Fewer than one in three property sales fell through in the first quarter of 2021

Thirty-two percent of property sales in England and Wales fell through before completion in the first quarter of this year, according to figures from property buying company Quick Move Now.

The figure is 15 percent higher than the unusually low quarterly fall through rate seen in the last quarter of 2020, but is 11 percent lower than last year’s annual fall through rate, which stood at 43 percent.

The reasons for failed property sales offer an insight into the challenges currently being faced by the property market. Eight percent of all property sales failed to go ahead because the buyer struggling to secure a mortgage. This made up a quarter of all failed property sales.

Of the sales that failed to complete, a further 37.5 percent were attributed to the buyer changing their mind or unsuccessfully trying to renegotiate a lower purchase price.

We also saw the return of gazumping in the first quarter of this year, with 25 percent of failed sales being attributed to the seller accepting a higher offer from a new buyer.

For comparison, across the whole of 2020, the top five reasons for property sales falling through were:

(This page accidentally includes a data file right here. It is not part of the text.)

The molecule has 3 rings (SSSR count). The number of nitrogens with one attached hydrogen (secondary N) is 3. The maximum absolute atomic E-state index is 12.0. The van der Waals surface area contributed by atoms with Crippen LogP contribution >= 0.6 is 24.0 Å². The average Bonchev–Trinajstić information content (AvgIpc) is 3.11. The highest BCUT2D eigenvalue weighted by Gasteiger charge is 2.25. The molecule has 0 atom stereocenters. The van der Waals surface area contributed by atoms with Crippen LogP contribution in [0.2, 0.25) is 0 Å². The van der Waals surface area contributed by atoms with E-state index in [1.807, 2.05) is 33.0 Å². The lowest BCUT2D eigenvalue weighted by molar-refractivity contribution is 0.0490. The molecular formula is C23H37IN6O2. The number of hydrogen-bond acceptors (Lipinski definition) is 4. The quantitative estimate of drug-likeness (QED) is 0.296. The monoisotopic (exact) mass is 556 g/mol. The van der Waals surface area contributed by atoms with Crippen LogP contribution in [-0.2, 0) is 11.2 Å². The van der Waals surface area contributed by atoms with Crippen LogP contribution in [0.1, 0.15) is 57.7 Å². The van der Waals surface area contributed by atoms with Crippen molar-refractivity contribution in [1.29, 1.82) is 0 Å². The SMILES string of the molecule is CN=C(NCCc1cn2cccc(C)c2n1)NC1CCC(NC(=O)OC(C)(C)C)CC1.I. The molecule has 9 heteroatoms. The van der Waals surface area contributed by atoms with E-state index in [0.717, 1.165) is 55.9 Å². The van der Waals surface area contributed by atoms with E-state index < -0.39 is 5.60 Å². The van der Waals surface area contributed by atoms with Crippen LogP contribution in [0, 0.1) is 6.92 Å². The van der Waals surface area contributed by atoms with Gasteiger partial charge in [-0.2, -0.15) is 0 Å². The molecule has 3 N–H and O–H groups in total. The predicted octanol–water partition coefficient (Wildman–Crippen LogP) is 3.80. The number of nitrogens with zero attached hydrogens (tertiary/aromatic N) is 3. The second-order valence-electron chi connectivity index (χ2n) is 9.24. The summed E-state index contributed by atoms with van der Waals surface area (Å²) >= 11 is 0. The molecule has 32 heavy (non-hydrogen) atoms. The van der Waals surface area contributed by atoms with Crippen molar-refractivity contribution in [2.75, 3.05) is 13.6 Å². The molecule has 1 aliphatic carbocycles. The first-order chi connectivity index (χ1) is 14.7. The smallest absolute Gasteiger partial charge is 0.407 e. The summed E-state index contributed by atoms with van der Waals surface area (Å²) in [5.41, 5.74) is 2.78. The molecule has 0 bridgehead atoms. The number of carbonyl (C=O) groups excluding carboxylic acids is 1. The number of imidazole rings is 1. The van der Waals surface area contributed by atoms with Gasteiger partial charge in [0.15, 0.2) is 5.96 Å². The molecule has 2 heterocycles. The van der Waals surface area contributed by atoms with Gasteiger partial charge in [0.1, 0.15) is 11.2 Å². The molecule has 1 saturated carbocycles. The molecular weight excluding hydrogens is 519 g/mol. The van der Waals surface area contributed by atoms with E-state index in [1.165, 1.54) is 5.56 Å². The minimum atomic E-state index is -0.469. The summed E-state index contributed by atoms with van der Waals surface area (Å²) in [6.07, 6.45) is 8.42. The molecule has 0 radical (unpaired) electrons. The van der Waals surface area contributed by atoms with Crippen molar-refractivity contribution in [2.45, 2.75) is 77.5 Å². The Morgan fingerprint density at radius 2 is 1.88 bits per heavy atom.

1. Buyer changed their mind and pulled out of the sale (31 percent)
  2. Buyer unable to secure a mortgage (15 percent)
  3. Buyer or seller pulled out of the sale due to slow progress (13 percent)
  4. Buyer attempted to renegotiate the agreed sale price (11 percent)
  5. Buyer pulled out of the sale after a property survey (11 percent)

 Danny Luke, Quick Move Now’s managing director, commented: “It’s hugely positive that the fall through rate has dropped from the high annual rate we saw last year.

“We did see an exceptionally low fall through rate in the final quarter of last year, so it’s not unexpected that we’ve seen a rise from that in the first quarter of 2021. There were several reasons for the low rates at the end of last year. Firstly, we had a large amount of pent-up demand after the first major national lockdown and people with a real need to move, for example due to relationship breakdown or for work commitments, were very motivated buyers and sellers. We also had the added encouragement of government stamp duty measures, with people keen to get their sales and purchases completed before the measures were due to come to an end in Spring of this year. Now those measures have been further extended, people are not feeling the same urgency. I believe this can be seen in the number of buyers pulling out of sales because they have changed their minds and also the general increase in the fall through rate.

“Lender caution is also a clear factor, with eight percent of all property sales being impacted by difficulty securing a mortgage. This is something I would expect to see continue for some time to come, as lenders remain keen to ensure a secure position beyond the end of the stamp duty and furlough measures, when the true impact of Covid becomes clear.”